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HR 4173: What's In, What's Out

December 14, 2009

VictoryOn Friday December 11, the House of Representatives passed historic legislation to reform the nation’s financial system.  The “Wall Street Reform and Consumer Protection Act of 2009” will next be addressed by the Senate.  (See how your Representative voted on the Act here.)

The Act will create a Consumer Financial Protection Agency (CFPA) which AFFIL, AFR and our Partners have been strongly supporting.  The CFPA was almost stricken from the legislation, however. An amendment from Representative Walt Minnick (D-Idaho) which would have removed it entirely was narrowly defeated by only 15 votes.  (You can see how your Representative voted on the Minnick amendment here.)

More good news is that the CFPA will cover private student loans.  However, it will not cover auto dealerships.  As Demos puts it:  “we look to the Senate now to close the controversial auto dealer loan loophole. This poorly-considered exemption would allow documented predatory practices to flourish in a market as large as credit cards. ”  Lastly, we hope the Senate version of the legislation continues to give the CFPA jurisdiction over the Community Reinvestment Act (CRA).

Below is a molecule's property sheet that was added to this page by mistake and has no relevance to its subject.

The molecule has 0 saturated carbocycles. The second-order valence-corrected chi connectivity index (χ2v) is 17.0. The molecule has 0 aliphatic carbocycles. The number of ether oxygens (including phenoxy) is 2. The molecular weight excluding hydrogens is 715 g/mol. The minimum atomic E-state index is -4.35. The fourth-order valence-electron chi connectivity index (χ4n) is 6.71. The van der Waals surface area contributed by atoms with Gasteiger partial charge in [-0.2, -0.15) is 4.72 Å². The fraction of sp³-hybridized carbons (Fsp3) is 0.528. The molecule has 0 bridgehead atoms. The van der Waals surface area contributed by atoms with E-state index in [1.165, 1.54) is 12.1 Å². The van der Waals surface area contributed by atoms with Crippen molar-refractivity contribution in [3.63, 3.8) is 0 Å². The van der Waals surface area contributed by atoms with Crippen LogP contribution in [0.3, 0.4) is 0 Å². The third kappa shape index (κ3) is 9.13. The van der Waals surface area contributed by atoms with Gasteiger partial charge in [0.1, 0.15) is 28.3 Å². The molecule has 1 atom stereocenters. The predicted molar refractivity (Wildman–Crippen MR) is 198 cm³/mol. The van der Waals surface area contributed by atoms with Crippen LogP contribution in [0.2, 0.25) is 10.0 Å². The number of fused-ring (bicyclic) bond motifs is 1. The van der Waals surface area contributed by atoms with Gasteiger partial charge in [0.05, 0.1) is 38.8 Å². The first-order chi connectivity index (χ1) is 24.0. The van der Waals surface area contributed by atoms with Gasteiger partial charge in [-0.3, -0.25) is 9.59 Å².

As far as provisions to rein in Wall Street, we hope the Act is strengthend in the Senate.  Here is how our friends at AFR put it:

For too long these markets have operated in secrecy and the provisions in this bill do too little to change that. The legislation does make important strides in regulating private equity and hedge funds, but moving forward we must do more cover both funds AND their advisors, and to include venture capital in these new regulations.  We will work to shine daylight on the full range of the shadow markets as the bill moves to the Senate.

The Act gives the government strong resolution authority over failed large financial institutions– an essential step to prevent future TARP-style bailouts.  But the Act must be improved by placing that power in the hands of a systemic risk regulator that is fully public and accountable.  Americans for Financial Reform urges this power be given to an agency governed by a council of regulators, but if the Federal Reserve is given this role it must be reformed by removing the banks themselves from the governance of Federal Reserve Banks.  Going forward, we need to do more to keep institutions from becoming too big and too interconnected to fail before they threaten to bring down the whole financial system.

Despite the lessons of the financial meltdown, and the vast taxpayer funded bailout, Wall Street has continued to oppose financial reform, and to spend vast resources doing so.  The status quo has cost trillions of dollars in taxpayer funds, and in lost homes and savings, and it has cost millions of jobs. But it has meant untold billions for a very few institutions and individuals, and they are fighting to preserve it. We cannot let them get away with it.

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